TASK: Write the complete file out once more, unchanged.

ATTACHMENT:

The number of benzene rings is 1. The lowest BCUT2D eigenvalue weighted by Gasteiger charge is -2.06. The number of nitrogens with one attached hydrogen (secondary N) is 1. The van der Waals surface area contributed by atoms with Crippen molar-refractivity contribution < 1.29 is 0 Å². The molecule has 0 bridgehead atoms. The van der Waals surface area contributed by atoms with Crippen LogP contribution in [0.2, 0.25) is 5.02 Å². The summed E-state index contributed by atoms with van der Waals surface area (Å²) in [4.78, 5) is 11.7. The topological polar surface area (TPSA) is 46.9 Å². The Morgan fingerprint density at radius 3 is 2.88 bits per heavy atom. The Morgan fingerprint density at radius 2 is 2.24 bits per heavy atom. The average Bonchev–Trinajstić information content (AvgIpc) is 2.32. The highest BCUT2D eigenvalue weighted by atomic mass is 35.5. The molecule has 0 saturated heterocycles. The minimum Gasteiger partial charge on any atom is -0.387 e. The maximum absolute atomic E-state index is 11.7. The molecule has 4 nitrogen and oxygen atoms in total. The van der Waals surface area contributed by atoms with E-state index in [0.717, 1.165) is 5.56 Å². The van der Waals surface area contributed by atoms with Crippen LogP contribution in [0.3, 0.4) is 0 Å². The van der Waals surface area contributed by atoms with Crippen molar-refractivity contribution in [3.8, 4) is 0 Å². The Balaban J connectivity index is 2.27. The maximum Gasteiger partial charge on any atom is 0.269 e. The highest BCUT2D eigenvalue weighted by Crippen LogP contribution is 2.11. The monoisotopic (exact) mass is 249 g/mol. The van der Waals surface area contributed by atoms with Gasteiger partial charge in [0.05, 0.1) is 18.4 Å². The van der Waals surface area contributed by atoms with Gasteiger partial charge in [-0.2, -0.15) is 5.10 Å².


The number of benzene rings is 1. The lowest BCUT2D eigenvalue weighted by Gasteiger charge is -2.06. The number of nitrogens with one attached hydrogen (secondary N) is 1. The van der Waals surface area contributed by atoms with Crippen molar-refractivity contribution < 1.29 is 0 Å². The molecule has 0 bridgehead atoms. The van der Waals surface area contributed by atoms with Crippen LogP contribution in [0.2, 0.25) is 5.02 Å². The summed E-state index contributed by atoms with van der Waals surface area (Å²) in [4.78, 5) is 11.7. The topological polar surface area (TPSA) is 46.9 Å². The Morgan fingerprint density at radius 3 is 2.88 bits per heavy atom. The Morgan fingerprint density at radius 2 is 2.24 bits per heavy atom. The average Bonchev–Trinajstić information content (AvgIpc) is 2.32. The highest BCUT2D eigenvalue weighted by atomic mass is 35.5. The molecule has 0 saturated heterocycles. The minimum Gasteiger partial charge on any atom is -0.387 e. The maximum absolute atomic E-state index is 11.7. The molecule has 4 nitrogen and oxygen atoms in total. The van der Waals surface area contributed by atoms with E-state index in [0.717, 1.165) is 5.56 Å². The van der Waals surface area contributed by atoms with Crippen LogP contribution in [0.3, 0.4) is 0 Å². The van der Waals surface area contributed by atoms with Crippen molar-refractivity contribution in [3.8, 4) is 0 Å². The Balaban J connectivity index is 2.27. The maximum Gasteiger partial charge on any atom is 0.269 e. The highest BCUT2D eigenvalue weighted by Crippen LogP contribution is 2.11. The monoisotopic (exact) mass is 249 g/mol. The van der Waals surface area contributed by atoms with Gasteiger partial charge in [0.05, 0.1) is 18.4 Å². The van der Waals surface area contributed by atoms with Gasteiger partial charge in [-0.2, -0.15) is 5.10 Å².